Indiana Jones and the Kingdom of the Crystal Skull

While I had relatively low expectations for this fourth installment of the revered Indiana Jones franchise, I always held out a small inkling of hope that it would, if not surpass the previous films, at least come close to the high bar set by Spielberg, Lucas and Ford over the past 27 years. And, I find myself pleased to announce, Indiana Jones and the Kingdom of the Crystal Skull, despite having one of the worst titles ever, is an incredibly fun, enjoyable film, a rip-roaring adventure that neither denigrates nor elevates the legacy of the earlier movies, but rather insinuates itself snugly into the famed archeologist's legend.

Mild spoilers may follow, but probably nothing you haven't heard/couldn't figure out for yourself.

Set more than twenty years after we watched Indiana Jones and his father ride off into the sunset, Crystal Skull finds Dr. Jones Jr. (Harrison Ford) embroiled in a bit of Cold War intrigue, complete with international globe trotting (as opposed to, say, domestic globe trotting, which I imagine would take one to much less exotic locales), Communist paranoia, double crosses and psychic KGB agents. Indy's first foray into the atomic age is certainly ushered in with a bang (literally - you'll see).

To say that Indiana Jones films are formulaic would be an understatement, but that certainly hasn't detracted from their fun, and Crystal Skull is no exception. Instead of Nazis, bent on world domination, chasing after the lost ark and the holy grail, this time it's Stalin's Soviet Russia and an ancient, mystical (aren't they all?) artifact, a crystal skull said to possess the ability to read the minds of men, and to control them. Soviet psychic Irina Spalko (Cate Blanchett) thinks the United States government, Indiana Jones, specifically, has knowledge as to the whereabouts of the titular skull, and she, like Indy's previous foils, will stop at nothing to get what she wants. (And, as in the earlier films, "get it" she does, only "it" is not exactly what she expects.)

Indy, who, during World War II, was a spy for the Allies and earned the rank of colonel, is joined by his British treasure-hunting cohort, MI6 agent George "Mac" McHale (Ray Winstone), a young man named Mutt (Shia LaBeouf, who must have named himself after the dog, too; guess it runs in the family) who has a penchant for motorcycles and leather jackets, and Mutt's mother, the funny and beautiful Marion Ravenwood (Karen Allen), who, with a twinkle in her eye and a devilish grin, is a sight for sore eyes, both for Indy and the audience. She and Indy quickly fall back into old habits, firing witty wisecracks back and forth while busting Na-, I mean, Commie heads. It's almost hard to believe 27 years have passed since Marion's Tibetan bar went up in flames, the way Harrison Ford and Karen Allen slipped right back into character without missing a beat

There are winks and nods galore to Indy's past adventures, from photographs of his father and Marcus Brody atop Indy's desk to a certain Hebrew relic collecting dust in an Area-51 warehouse to this look, this great, wonderful look Indy gives to Mutt after the two of them escape the clutches of the KGB. It's the exact same withering look Henry Jones Sr. gives his son after they escape on motorcycle from the Nazis in Austria, before they go to Berlin to retrieve the grail diary.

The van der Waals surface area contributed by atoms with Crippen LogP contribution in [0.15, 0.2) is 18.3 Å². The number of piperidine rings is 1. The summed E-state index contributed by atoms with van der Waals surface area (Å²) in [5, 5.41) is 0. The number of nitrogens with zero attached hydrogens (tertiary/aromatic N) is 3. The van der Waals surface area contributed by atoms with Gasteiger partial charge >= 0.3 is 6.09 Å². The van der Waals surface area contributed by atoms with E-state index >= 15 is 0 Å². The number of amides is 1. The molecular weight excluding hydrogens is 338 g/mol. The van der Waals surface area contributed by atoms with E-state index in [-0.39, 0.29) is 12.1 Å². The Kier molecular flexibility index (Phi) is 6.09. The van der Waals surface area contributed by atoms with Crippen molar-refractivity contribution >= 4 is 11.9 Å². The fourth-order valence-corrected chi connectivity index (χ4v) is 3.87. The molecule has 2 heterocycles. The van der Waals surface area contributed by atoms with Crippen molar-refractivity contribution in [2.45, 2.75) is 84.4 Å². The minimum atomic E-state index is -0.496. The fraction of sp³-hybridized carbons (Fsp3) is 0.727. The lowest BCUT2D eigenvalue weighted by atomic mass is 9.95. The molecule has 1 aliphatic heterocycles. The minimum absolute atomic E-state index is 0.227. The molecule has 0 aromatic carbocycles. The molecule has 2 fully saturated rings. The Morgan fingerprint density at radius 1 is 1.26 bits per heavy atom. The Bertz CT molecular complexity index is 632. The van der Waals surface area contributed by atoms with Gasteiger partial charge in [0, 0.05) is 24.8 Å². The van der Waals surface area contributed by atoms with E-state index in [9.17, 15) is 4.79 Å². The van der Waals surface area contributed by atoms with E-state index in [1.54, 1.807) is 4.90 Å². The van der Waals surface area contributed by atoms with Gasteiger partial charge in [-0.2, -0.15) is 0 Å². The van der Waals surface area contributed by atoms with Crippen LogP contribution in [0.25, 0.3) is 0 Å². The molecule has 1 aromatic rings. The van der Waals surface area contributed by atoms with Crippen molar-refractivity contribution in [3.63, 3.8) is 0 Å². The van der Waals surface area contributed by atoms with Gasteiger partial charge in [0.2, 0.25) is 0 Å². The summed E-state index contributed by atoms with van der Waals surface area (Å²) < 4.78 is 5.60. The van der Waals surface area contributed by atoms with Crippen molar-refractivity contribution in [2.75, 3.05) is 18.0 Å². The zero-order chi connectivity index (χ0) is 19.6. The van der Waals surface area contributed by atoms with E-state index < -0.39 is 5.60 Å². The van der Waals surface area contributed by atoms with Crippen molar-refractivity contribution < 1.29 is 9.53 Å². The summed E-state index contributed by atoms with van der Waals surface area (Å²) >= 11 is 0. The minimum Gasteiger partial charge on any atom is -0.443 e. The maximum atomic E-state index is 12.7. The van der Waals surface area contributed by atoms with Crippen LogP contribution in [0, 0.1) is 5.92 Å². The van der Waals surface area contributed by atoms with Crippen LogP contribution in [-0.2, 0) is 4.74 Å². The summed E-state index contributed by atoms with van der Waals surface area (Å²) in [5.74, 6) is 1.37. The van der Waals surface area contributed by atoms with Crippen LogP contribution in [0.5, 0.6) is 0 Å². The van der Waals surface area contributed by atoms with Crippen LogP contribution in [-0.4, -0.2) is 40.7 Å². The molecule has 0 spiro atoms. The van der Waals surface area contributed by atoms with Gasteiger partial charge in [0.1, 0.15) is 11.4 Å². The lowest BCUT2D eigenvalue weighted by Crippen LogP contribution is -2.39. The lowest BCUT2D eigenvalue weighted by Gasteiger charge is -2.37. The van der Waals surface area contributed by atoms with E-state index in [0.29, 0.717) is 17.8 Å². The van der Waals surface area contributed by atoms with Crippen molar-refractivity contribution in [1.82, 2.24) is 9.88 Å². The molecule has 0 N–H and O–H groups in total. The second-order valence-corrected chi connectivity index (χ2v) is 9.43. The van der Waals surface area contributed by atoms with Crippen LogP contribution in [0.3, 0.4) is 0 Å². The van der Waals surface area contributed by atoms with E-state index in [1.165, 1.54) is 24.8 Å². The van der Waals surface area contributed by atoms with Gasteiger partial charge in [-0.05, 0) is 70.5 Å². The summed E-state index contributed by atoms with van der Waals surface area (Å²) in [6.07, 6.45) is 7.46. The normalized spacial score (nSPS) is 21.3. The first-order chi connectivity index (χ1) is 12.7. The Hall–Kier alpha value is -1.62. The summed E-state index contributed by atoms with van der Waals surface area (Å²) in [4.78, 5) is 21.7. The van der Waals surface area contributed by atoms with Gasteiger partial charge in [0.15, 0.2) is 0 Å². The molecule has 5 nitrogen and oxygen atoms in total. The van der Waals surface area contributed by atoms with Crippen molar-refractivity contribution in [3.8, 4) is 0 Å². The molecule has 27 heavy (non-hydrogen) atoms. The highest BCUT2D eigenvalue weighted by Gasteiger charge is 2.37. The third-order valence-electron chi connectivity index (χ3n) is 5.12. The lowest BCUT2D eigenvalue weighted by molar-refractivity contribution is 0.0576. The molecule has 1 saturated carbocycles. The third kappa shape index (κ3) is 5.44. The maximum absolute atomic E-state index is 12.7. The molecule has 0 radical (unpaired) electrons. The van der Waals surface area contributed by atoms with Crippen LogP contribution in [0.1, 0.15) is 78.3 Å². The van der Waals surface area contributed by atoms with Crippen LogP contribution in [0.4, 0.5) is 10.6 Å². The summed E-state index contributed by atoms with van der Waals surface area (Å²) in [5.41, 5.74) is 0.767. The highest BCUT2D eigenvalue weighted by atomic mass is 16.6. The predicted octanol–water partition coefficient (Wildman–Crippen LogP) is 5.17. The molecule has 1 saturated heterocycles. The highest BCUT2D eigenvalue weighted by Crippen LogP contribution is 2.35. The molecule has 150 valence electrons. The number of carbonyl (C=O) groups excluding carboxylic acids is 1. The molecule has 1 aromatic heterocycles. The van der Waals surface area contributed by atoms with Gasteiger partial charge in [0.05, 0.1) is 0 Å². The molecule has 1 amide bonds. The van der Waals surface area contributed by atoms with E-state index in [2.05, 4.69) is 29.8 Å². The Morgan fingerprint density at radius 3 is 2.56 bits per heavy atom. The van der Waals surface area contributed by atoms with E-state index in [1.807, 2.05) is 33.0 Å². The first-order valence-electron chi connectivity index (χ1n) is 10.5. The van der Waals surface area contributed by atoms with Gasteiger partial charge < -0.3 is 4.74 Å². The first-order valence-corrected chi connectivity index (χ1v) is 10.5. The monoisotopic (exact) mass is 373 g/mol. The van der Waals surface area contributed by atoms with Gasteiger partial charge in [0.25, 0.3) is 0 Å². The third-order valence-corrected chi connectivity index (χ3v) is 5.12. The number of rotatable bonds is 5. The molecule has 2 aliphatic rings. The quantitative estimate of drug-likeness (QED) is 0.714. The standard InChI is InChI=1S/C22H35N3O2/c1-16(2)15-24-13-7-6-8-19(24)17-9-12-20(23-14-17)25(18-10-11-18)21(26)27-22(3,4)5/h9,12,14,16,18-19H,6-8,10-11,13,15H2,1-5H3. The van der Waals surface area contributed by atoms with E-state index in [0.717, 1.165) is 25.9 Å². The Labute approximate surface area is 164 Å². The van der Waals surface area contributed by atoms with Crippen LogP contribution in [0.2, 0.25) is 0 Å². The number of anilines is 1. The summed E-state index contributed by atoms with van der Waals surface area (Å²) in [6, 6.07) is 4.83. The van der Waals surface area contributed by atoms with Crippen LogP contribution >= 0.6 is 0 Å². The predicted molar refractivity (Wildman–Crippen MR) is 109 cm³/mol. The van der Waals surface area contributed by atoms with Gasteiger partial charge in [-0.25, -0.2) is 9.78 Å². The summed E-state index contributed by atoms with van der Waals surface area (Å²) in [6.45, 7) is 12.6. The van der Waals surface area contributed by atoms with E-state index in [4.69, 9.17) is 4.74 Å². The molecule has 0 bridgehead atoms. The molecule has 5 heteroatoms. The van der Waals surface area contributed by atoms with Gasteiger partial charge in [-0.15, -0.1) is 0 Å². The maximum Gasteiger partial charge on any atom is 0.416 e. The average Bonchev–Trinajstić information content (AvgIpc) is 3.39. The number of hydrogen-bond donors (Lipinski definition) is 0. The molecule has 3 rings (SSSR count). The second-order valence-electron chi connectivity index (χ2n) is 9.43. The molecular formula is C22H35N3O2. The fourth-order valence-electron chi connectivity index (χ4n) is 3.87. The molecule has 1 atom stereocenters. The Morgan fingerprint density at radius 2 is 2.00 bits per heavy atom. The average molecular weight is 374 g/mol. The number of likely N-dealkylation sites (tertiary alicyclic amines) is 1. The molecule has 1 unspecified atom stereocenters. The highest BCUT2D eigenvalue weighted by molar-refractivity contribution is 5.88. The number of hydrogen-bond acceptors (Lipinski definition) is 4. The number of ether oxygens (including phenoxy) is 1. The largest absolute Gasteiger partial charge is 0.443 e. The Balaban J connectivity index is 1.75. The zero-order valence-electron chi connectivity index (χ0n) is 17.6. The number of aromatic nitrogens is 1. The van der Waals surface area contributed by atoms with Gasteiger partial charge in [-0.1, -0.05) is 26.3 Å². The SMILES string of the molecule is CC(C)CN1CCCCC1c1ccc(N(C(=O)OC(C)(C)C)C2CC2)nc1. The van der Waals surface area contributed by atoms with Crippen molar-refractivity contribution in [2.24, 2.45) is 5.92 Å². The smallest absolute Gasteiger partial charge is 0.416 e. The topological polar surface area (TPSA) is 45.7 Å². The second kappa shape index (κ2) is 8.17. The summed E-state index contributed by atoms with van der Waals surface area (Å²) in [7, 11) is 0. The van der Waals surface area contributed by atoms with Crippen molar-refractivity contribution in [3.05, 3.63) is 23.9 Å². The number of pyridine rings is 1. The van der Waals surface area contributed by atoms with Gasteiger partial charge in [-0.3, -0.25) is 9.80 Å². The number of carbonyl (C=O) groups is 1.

I can certainly see Shia LaBeouf slip into the worn leather jacket and fedora in a fifth film, as Spielberg recently intimated at Cannes. He and Ford share a great chemistry. You can almost see the admiration in the young man's eyes as he realizes he's making an Indiana Jones movie with Harrison Ford and Steve Spielberg. I cannot imagine the fun they must have had making this movie.

Along with my disdain for the title, I'm also not keen on the extraterrestrial turn the story takes, but I imagine that's more of an issue of taste than of good or bad storytelling. After all, if the wrath of God can melt Nazis in the first and third films, are little green men, so to speak, really that big of a leap? I'm just glad they didn't look like E.T.

But, despite Crystal Skull's otherworldly nature, I really did find myself having a great time. I felt like I was seeing old friends I thought I'd long ago left behind. I don't think I could have asked for anything more.


kris said...

I have to admit. Your review is great but the one thing that i keep reading over and over again...The first movie is 27 years old.

Patrick Roberts said...

it would seem that the recipe of a good Indiana Jones film would be 1 part Nazis and 1 part Biblical Artefact... the Soviet army does a pretty good job of replacing the Nazis, but the other ingredient...

Anonymous said...

Where is Dave? Who is this deranged but likable fool who believes Crystal Skull was a good movie?


1031 said...

You point out to me where I said it was a good movie. I said it was fun and enjoyable, but no where did I say it was good.

Movies can be entertaining without actually being good. I point to The Fast and the Furious as my prime example. Horrible movie, but oh-so-much cheesy fun.

Anonymous said...

A positive review means the film is good. You are a purveyor of shite, Mr. 1031 ... but I'll let this slide.